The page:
We are now going to delve into the heart of chemistry. We learn ways of representing molecules and how molecules react. To do this, we'll even think about "how many" of a molecule we have using a quantity called a "mole".
We are now going to look at chemical reactions. But as we do, we need to make sure that atoms aren't magically appearing or disappearing. Put another way, we need to sure that we have the same number of each constituent atom in the product of the reaction as we do in the reactants (the molecules that react)!
In a reaction, you often have extra of one molecule (or too little of the other) so all the reactant doesn't react. We'll explore how to identify which reactant is limiting which is helpful in a whole series of scenarios.
We'll now explore two different ways of representing what elements are in a molecule: molecular and empirical formulas. Molecular formulas actually represent the number of atoms in a molecule while empirical formulas show us the ratio of the constituents based on experiments. In order to help us connect these ideas, we'll also explore a quantity called the "mole". Just as a "dozen" represents 12 of something, a "mole" represents roughly 602,200,000,000,000,000,000,000 of something. This will help us think about mass composition of molecules.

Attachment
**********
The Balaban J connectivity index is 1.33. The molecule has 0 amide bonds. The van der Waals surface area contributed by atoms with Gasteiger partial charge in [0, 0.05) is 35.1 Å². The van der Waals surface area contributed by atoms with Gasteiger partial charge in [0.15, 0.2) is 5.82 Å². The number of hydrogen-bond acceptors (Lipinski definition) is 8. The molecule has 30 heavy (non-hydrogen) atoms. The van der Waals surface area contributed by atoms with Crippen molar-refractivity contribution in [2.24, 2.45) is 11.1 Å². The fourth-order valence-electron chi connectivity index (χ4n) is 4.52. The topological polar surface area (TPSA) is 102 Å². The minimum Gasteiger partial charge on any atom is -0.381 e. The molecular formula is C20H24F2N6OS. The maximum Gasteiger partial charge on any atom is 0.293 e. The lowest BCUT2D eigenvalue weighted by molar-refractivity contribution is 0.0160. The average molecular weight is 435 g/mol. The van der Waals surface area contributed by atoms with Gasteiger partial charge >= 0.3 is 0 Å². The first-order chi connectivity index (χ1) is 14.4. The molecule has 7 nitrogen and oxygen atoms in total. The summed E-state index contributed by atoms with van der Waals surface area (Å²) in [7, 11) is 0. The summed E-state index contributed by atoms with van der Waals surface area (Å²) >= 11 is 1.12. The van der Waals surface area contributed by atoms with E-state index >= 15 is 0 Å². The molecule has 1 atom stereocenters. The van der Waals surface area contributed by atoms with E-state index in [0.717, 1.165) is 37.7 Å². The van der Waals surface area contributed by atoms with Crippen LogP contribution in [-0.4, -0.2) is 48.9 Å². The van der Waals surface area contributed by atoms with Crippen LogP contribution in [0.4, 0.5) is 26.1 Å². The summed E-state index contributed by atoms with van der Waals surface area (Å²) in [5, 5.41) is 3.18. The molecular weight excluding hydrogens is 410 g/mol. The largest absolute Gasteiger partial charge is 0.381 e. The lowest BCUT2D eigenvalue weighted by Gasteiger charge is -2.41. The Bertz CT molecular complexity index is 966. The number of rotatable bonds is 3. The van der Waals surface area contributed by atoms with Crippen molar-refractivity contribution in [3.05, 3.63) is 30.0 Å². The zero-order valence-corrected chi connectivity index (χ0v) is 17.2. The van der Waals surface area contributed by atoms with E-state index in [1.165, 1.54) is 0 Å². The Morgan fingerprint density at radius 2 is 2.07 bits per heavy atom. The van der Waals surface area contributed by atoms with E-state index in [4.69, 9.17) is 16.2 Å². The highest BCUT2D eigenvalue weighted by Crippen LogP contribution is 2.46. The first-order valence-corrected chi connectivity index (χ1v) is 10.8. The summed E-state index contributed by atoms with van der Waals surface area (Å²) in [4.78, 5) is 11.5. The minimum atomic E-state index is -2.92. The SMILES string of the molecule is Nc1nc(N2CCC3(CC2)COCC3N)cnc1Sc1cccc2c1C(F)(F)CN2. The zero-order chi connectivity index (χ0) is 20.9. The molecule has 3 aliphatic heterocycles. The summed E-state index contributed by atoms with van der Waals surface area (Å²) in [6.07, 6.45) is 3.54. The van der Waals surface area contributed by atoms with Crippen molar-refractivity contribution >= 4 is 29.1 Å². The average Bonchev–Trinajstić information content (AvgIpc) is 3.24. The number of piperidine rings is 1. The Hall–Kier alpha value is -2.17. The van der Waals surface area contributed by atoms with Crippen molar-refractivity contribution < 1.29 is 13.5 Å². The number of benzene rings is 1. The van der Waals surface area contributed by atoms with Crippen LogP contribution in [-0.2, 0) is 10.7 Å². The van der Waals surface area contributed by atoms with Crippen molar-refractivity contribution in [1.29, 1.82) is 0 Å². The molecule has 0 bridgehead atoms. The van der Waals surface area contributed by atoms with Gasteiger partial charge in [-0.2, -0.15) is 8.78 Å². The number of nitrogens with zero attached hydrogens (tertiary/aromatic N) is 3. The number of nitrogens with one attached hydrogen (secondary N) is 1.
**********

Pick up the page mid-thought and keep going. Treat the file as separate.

In a chemical reaction, atoms get rearranged, combined and separated to form new substances. We will be learning about the different ways reactions can be classified, and the properties of different reaction types.